The Yandex Browser Android application provided by Yandex can be injected with malicious content by an MITM attacker. Because this application is a web browser, this can lead directly to remote code execution (RCE) within the app. The root cause is lack of SSL being used in the help section of the app as well as some other links in the about section, homepage and search engines. Because these links are likely to be clicked on by users and may be considered by users to be “more trusted”, they should be protected.
The recommended fix is to change all of these to use HTTPS instead of HTTP. The vendor has been notified but has not fixed the issue since they do not consider it to be a security problem. No CVE has been assigned. Version tested is v18.104.22.1688, it is not known if other versions are affected.
Since vendor stopped responding in 2019, this is now publicly disclosed.
Yandex Browser is a web browser application based on Google’s Chromium and made by Yandex. While monitoring network traffic of a test device running Android, we observed that the help section of the application makes an initial HTTP call is made to a non-HTTPS site, which then redirects to an HTTPS version. There are also additional hyperlinks within the about section and the homepage which do not use HTTPS, as well as some search engines as set in the settings. Because these links are likely to be clicked on by users and may be considered by users to be “more trusted”, they should be protected.
Because the initial call is done without HTTPS, it is possible for an MITM attacker to intercept this traffic and inject their own content. Since this is a web browser, this can result in remote code execution within the application since all the content is web based.
Screenshots of the captured traffic:
Steps To Replicate (on Ubuntu 17.10)
1. Install the application on the Android device but do not start it.
2a. Install dnsmasq and NGINX on the Linux host:
sudo apt-get install dnsmasq nginx
2b, Configure NGINX by changing the following in /etc/nginx/nginx.conf:
3. Modify the /etc/hosts file to add the following entry to map the domain name to the Linux host:
4. Configure /etc/dnsmasq.conf file to listen on the IP and restart DNSMASQ
sudo /etc/init.d/dnsmasq restart
5. Add a file with malicious content (you may need to use sudo):
echo powned >mbrowser
6. Modify the settings on the Android test phone to static, set DNS to point to “192.168.1.x”. AT THIS POINT – Android will resolve DNS against the Linux computer and serve the large servers file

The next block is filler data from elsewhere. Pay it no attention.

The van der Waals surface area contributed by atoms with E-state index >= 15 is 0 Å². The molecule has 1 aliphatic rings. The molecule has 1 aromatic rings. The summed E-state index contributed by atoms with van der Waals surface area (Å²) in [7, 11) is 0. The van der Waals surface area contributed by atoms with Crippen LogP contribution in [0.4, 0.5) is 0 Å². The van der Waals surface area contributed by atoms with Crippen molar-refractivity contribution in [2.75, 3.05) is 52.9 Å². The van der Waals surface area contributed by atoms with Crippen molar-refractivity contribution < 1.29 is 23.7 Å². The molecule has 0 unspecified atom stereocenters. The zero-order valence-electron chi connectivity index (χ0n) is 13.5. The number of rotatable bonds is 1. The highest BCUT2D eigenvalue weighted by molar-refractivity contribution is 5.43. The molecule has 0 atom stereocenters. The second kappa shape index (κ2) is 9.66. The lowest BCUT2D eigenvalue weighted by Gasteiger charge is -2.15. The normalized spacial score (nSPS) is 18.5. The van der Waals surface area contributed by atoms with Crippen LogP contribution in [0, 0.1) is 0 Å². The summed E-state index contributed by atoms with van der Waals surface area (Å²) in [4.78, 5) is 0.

7. Open the app on the Android device, tap on the three vertical dots to the right of the URL bar, and select “Settings” to open the settings menu. Scroll to the bottom and tap “Help”.
We also checked the HSTS preload list maintained by Chrome and did not find the “help.yandex.com” domain on that list. Therefore, Chromium on which this application is build would not force HTTPs for these URLs by default.
All testing was done on v22.214.171.1248 of the Android application using a Linux host running Ubuntu v17.10 and Android test device running Android v7.
Additional Vectors – “About” Links
There are also several links within the about section that do not use SSL and lead to the same result. To get that section, tap the “Settings” menu, scroll to the bottom and select “About”:
These include the following links:
- “Build xxx” credits – uses domain “storage.ape.yandex.net”
- “Blink” – uses domain “chromium.org”
- “Chromium” – uses domain “www.chromium.org”
- “Opera Turbo” – uses domain “www.opera.com”
- “License Agreement” – uses domain “m.legal.yandex.ru”
Screenshots of captured traffic below:
Additional Vectors – Homepage
There are also several links within the homepage of the application that do not use SSL and lead to the same result. To get that section, open the app and drag the screen down to display all of them. They also show up as a banner in the top of the Android screen in other apps as well – to see, go anywhere in the OS and drag down the top of the screen. Screenshots:
Of these, the following do not use SSL / HTTPS:
- YouTube – uses domain “m.youtube.com”
- Booking – uses domain “www.booking.com”
Screenshots of traffic attached:
Additional Vectors – Search Engines
Some of the search engines that the browser supports are also not configured to use SSL, thus allowing for injection. To reach the search engine settings, tap the right side of the URL bar with the vertical “three dots” icon to show the settings menu, then scroll down to “Search Engine”. Screenshots attached:
In particular, the following search engines are affected:
- Bing (which is used by default) – uses domains “m.trovi.com”, “m.bing.com” and “www.bing.com”
Screenshots of captured traffic attached:
Recommended Mitigation and Vendor Response
The recommended fix is to change all of these links to use HTTPS instead of HTTP. The vendor doesn’t consider these to be a security issue and has no plans to fix these issues at this time.
Users should consider using a different browser.
Google Play Link: https://play.google.com/store/apps/details?id=com.yandex.browser
Text of the advisory written by Y. Shafranovich.
2017-12-17: Initial report to the vendor via their bounty page
2017-12-25: Initial vendor reply rejecting the bug, and our follow-up
2018-01-14: Reminder email sent to the vendor
2018-01-15: Vendor unable to replicate the issue
2018-01-23: Reply to vendor sent
2018-01-25: Follow-up communications with the vendor
2018-01-26: Vendor asks for video
2018-02-10: Videos and payloads sent to the vendor
2018-02-14: Reminder email to vendor sent
2018-02-22: Vendor rejecting the report, and a follow-up communication
2018-02-25: Draft advisory sent to the vendor for review, along with another video
2021-03-03: Vendor stopped responding in 2019; public disclosure